why am I always so awkward at events?
What to do when small talk makes you sweat
Anyone older than 5 knows life is full of opportunities to mix and mingle in social situations.
But if you have social anxiety, events can feel incredibly overwhelming.
First of all, if this is you, it’s important to give yourself permission to limit your social RSVP yes responses.
Sure, you want to be part of the festivities, but if you’re going to drink too much to try and calm your nerves, it’s a recipe for office rumors.
I’m giving you permission to say no to a social event as long as you’re not isolating and declining all the invites. After all, if social anxiety leaves you feeling drained and unable to manage the rest of life, then you need to be mindful of your boundaries around socializing.
Social Anxiety is really a form of Performance Anxiety
The underlying cause for many social anxieties is a worry about how others will perceive you.
Fear of judgement can be a powerful force.
Assuming the anxiety is connected to fear of judgment (and not a trauma-based anxiety about feeling physically unsafe in public), you can take steps to feel less stressed in the public eye.
Choose the events that you truly feel are important (including events that may not be optional).
Marie Kondo the events that don’t spark joy.
For the social functions you decide to (or must) attend, memorize these 3 sentences to alleviate some of the stress you feel when faced with the expectation for small talk.
Shift the focus with a question
Open-ended questions are your best bet…they help keep the conversation flowing and leave less room for the dreaded awkward silences.
In the moment, it can be challenging to think of open-ended questions… so keep these 3 examples in your back pocket (figuratively or literally… no judgement if you take this list and sneak off to the restroom to read them as a reminder mid-event!).
3 questions to use when have
How to Make Small Talk With Less Anxiety
1. What plans do you have for (insert upcoming holiday or weekend)?
This is an oldie but a goodie.
If the person has exciting plans, they’ll share.
Even if their answer is “nothing,” people will often elaborate as to why they are taking time away from the social scene (we’ve been busy at work, last week was hectic, etc.).
If their answer is “nothing,” and that’s all you get, you can encourage them to elaborate by asking, “how do you feel about having the (holiday, weekend, etc.) free to yourself?”
2. What good books have you read/shows have you Netflixed/ movies have you seen lately?
Asking someone’s recommendation shows you value their opinion.
To continue the conversation, you can follow up with, “what is it that you like about that book/genre/movie/show/etc.?”
3. What’s the most memorable place you’ve traveled?
If they don’t have an answer, you can ask where they’d like to go someday.
Follow up questions to keep the conversation flowing are things like, “what was it that made that trip so special/memorable?” and “do you plan to ever make that trip again?”
will this work for my social anxiety?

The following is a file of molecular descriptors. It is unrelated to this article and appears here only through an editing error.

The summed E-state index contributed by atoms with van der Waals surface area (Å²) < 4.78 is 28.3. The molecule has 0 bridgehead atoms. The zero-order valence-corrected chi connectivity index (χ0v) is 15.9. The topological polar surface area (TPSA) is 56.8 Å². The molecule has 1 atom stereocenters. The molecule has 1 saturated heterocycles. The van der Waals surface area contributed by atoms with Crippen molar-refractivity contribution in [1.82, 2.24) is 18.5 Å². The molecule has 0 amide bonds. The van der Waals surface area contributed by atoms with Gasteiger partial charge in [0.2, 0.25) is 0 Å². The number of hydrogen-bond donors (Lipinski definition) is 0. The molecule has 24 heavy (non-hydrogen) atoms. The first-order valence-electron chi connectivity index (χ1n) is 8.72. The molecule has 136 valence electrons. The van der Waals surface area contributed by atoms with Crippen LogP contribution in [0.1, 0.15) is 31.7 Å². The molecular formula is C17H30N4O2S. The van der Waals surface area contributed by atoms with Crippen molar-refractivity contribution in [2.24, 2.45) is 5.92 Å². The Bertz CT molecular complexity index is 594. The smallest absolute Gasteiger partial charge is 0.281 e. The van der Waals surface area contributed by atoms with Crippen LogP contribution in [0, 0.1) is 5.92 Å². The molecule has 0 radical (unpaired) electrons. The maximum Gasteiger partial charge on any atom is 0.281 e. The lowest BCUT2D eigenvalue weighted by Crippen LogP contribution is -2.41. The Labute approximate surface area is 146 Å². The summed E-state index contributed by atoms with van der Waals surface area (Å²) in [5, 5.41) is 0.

The point of small talk is to keep the interactions short and sweet.
Try sticking to just one or two questions per conversation, then politely excuse yourself to the buffet, restroom, bar, etc. and include a sweet, “It was nice chatting with you,” to signal to the other person that you’re moving on.
Find another new person, and start the process again.
The party will end and the guests you talked to will leave feeling grateful that someone like you took an interest in getting to know a little about them.
Remember, the key is to ask open-ended questions (instead of yes/no questions).
a quick story about trust
i’m with you so far…then what?
so what went wrong?
I assume there’s a connection to therapy in this story?
what do I need to do to find the right counselor?
Check out the websites of your prospective counselors…look for information on any specialty areas, read the “about me” pages, browse any blog posts… all of these will give you a better picture of who this counselor is and who she (or he) serves best.
- Ask if there’s a free phone consultation. A phone call is an opportunity to speak to him or her and see how comfortable you feel. Ask any questions about charges, scheduling, hours of availability, familiarity with your concerns, etc.
- Remember that as tempting as it is to price shop, your goal is healing, and going with the cheapest option can’t guarantee a healing relationship (that being said, it doesn’t rule it out, either…which is why these points are key!).
- If you’re seeking services for your child, inquire about communication and updates between the counselor and you, the parent. It can feel mysterious to send your child back to the office while you wait in the lobby, then leave without any idea as to how things are going. Different counselors handle it different ways.
- If you’re comfortable sharing any details with friends, ask around for referrals…but keep in mind that just because your friend LOVED her experience with a certain therapist doesn’t necessarily mean it’s the right one for you.